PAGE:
Buy Low, Sell High

You know what I love about this recession? The low prices. I’m seeing sales and discounts everywhere. It’s much easier to haggle and get a good bargain nowadays. Even a lot of stocks are arguably undervalued right now.

One stock I’ve been tracking is Berkshire Hathaway’s Class B shares (BRK-B). As of this post, it’s floating around $2,830.50/share. I like Buffett’s school of thought. His Class A shares are above the amount I’m willing to invest right now, but Class B is totally doable. With his track record, BRK-B is sure to swing back up again. Same for many other great stocks. (Buy low, sell high!)

Of course, this presupposes that you have the means to be buying right now. A lot of people don’t. If are one of the lucky few who can, take a look at the prices you’re seeing on Craigslist and eBay (EBAY). Some people are unloading lots of high-value products at low prices. An enterprising individual with a discerning eye and a bit of capital could easily scoop up some of these items and sell them at a higher price when the market rebounds. Know what I’m sayin? (Buy low, sell high!)

This recession also means low prices from vendors. Small business owners should definitely advantage of this. Negotiate with your vendors on lower prices, favorable payment plans, and/or lower interest rates. Many businesses are open to negotiation right now. All you have to do is ask. (Buy low, sell high!)

Isn’t this a great time to be an entrepreneur? Ah yes, it sure is.

Photo by: timparkinson

Financial Security, Comfort and Wealth

The Brick Which do you want? Financial security, financial comfort, or financial wealth?

Everyone says, “I want to make lots of money.” But what does that really mean?

The distinction between different levels of financial status is important because it helps to conceptualize what you really need. Money is a means to an end. You don’t want a lot of money, per se. You want what it can afford you. So what does that mean? Let me explain.

There are actually four levels of financial status:

Financial Insecurity
This is where most people operate. It means living paycheck-to-paycheck. If you were to lose your job tomorrow, you would be in serious trouble. Obviously, it is not a good place to be. Getting out of it requires a lot of discipline and a bit of luck.
Financial Security
Some people operate here. This means having enough of a financial cushion that if you lost your job tomorrow, you would be okay for up to six months. In other words, your savings account should be able to cover up to six months worth of living expenses (rent, food, insurance, etc). This should be enough time for the average person to find employment elsewhere.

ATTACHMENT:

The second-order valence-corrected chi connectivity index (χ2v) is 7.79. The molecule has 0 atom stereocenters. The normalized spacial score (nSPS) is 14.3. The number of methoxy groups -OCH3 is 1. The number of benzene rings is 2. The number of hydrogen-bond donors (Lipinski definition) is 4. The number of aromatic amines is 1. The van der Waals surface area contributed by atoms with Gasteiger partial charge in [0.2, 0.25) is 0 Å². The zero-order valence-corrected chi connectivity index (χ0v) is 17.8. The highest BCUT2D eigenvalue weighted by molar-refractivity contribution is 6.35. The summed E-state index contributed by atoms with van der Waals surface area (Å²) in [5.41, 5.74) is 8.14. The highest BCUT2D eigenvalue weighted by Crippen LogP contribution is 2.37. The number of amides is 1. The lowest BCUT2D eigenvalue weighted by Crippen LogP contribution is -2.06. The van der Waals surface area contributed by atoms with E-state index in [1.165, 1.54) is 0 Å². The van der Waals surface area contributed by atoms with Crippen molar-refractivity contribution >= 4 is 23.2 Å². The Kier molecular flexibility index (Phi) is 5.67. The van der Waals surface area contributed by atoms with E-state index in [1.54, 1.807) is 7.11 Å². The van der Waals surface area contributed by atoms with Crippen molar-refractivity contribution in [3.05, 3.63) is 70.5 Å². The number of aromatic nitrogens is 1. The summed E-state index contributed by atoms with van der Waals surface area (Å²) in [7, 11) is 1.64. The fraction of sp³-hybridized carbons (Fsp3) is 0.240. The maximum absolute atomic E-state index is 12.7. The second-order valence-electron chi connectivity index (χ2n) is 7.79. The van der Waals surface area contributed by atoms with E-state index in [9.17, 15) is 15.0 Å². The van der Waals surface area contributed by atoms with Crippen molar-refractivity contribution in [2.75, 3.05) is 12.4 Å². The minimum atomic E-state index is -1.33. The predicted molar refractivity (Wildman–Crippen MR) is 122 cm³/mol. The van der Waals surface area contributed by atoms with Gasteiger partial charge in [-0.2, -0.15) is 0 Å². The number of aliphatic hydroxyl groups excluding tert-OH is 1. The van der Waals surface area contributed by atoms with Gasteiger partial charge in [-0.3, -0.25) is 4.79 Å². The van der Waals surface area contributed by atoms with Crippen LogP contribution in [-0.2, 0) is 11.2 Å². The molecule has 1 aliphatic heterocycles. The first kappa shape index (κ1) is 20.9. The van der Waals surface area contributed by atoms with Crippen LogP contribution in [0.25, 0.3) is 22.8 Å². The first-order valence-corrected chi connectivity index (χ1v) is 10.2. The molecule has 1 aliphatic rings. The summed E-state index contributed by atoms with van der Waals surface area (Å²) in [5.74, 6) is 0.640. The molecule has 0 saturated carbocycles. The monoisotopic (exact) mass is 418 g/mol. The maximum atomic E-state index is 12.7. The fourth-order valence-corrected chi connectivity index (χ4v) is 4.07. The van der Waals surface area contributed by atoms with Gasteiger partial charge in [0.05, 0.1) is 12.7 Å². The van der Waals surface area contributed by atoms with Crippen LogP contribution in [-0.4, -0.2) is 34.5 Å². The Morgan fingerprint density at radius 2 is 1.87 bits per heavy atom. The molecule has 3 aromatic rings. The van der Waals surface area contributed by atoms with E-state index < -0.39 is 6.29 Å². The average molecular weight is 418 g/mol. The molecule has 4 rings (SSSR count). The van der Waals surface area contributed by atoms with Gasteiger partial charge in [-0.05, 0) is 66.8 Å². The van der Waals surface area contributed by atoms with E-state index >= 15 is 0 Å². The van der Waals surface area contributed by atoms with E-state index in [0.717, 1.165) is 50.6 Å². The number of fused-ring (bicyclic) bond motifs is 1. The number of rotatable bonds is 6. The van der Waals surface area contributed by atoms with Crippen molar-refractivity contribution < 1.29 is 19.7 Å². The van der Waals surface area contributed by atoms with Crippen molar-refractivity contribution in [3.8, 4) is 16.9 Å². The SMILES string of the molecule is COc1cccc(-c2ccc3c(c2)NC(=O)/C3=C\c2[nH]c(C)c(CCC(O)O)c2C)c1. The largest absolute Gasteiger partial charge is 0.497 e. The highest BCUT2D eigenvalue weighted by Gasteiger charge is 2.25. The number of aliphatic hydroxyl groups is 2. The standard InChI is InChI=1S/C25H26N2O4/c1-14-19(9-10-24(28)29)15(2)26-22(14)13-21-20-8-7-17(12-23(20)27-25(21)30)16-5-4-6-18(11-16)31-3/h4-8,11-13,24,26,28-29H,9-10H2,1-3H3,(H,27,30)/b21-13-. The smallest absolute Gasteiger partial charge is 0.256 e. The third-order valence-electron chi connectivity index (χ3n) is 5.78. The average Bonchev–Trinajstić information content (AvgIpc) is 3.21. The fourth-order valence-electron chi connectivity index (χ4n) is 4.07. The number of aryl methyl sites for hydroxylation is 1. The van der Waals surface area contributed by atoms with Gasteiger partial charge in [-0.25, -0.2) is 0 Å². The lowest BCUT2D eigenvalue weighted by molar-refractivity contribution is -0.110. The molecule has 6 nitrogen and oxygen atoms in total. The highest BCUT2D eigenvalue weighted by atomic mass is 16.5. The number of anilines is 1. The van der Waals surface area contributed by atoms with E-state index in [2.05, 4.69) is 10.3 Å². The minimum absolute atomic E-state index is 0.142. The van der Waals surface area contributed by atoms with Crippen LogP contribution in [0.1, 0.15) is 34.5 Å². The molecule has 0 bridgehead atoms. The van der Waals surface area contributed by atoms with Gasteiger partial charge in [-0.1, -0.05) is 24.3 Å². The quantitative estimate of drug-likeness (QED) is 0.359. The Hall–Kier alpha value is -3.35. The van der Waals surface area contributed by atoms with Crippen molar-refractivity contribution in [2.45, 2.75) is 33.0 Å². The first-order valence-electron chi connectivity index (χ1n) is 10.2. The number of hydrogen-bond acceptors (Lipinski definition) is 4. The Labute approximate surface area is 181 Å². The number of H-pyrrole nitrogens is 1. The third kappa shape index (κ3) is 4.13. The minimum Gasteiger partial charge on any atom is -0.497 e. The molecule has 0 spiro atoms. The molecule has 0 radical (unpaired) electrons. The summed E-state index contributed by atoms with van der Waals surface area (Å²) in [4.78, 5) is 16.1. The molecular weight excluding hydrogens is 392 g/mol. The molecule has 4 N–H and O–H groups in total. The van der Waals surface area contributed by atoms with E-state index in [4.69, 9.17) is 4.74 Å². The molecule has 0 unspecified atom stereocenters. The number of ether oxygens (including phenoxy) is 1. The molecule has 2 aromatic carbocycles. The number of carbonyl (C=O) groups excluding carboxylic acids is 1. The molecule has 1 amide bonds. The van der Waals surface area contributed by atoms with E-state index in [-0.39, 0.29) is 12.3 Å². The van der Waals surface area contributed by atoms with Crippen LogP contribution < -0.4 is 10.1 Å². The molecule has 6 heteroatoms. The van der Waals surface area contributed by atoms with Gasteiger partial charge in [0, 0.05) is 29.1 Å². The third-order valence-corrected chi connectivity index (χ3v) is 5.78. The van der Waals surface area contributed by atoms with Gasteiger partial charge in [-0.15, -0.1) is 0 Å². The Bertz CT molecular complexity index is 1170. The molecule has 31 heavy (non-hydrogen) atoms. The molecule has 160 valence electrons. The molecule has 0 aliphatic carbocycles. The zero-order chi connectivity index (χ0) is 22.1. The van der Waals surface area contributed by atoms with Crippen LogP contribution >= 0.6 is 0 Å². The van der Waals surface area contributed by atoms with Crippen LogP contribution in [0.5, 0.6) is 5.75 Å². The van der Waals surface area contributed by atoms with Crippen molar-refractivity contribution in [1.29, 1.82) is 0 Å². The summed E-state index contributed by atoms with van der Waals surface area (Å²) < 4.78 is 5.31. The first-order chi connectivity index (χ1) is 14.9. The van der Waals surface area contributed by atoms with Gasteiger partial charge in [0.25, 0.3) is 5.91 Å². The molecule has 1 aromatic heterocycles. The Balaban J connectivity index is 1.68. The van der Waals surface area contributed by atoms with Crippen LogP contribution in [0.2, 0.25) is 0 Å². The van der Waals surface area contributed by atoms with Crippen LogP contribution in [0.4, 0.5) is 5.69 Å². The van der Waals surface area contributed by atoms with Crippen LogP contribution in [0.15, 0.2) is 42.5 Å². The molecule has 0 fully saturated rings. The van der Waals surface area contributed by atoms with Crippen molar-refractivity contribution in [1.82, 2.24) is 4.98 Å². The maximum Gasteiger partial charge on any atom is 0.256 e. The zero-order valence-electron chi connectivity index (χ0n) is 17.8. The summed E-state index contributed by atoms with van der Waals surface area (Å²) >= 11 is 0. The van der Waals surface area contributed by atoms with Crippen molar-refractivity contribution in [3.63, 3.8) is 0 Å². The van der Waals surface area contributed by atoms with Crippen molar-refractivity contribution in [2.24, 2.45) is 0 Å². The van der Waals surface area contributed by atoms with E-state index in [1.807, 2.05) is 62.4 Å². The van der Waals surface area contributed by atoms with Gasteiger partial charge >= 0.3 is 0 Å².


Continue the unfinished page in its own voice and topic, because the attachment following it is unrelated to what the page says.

Financial Comfort
Few people are at this level. This means having enough money that you don’t mind losing your job because you have enough saved up for years. You can afford the occasional item of luxury and comfort. While you still have a budget, you aren’t scrambling to make ends meet. You don’t have a lot of anxiety about money. In short, you are comfortable about your financial situation.
Financial Wealth
Very few people are at this level. This means having enough money to afford the luxuries all the time. You can afford to be a philanthropist who donates hundreds of thousands of dollars. You can afford to pursue your hobbies and interests at will. Your life is one of leisure. Ironically, many of those who become financially wealthy overnight don’t know how to hold on to their money and lose it just as quickly.

Me, I am aiming for financial comfort. I don’t need financial wealth – though, sure, if I achieved it, I sure ain’t gonna cry.

To reach financial comfort, I know I must live my life a certain way. For one, I can’t be an employee all my life. Owning a business is one great way to get there and that’s the path I’ve chosen. It also means practicing financial discipline, like keeping a budget, saving money, being smart about investments, taking calculated risks, learning how to be financially savvy, etc.

It is possible to achieve financial security and financial comfort. Very possible. Anyone can do it, even you.

So which financial level do you want? Million Dollar Portfolio Challenge

It’s baaack…’s Million Dollar Portfolio Challenge is back for a second time this year. And this time, it includes a free $25 Micro Account from FXCM, a forex market. Otherwise, it looks to have the same rules as last time.

The challenge starts on November 17th.

I can’t say I’m too hot on playing this again. It’s not because of my previous dismal results – though I’m sure if I was a previous winner, I might be more motivated. It’s really because, well, the game has gotten kinda boring.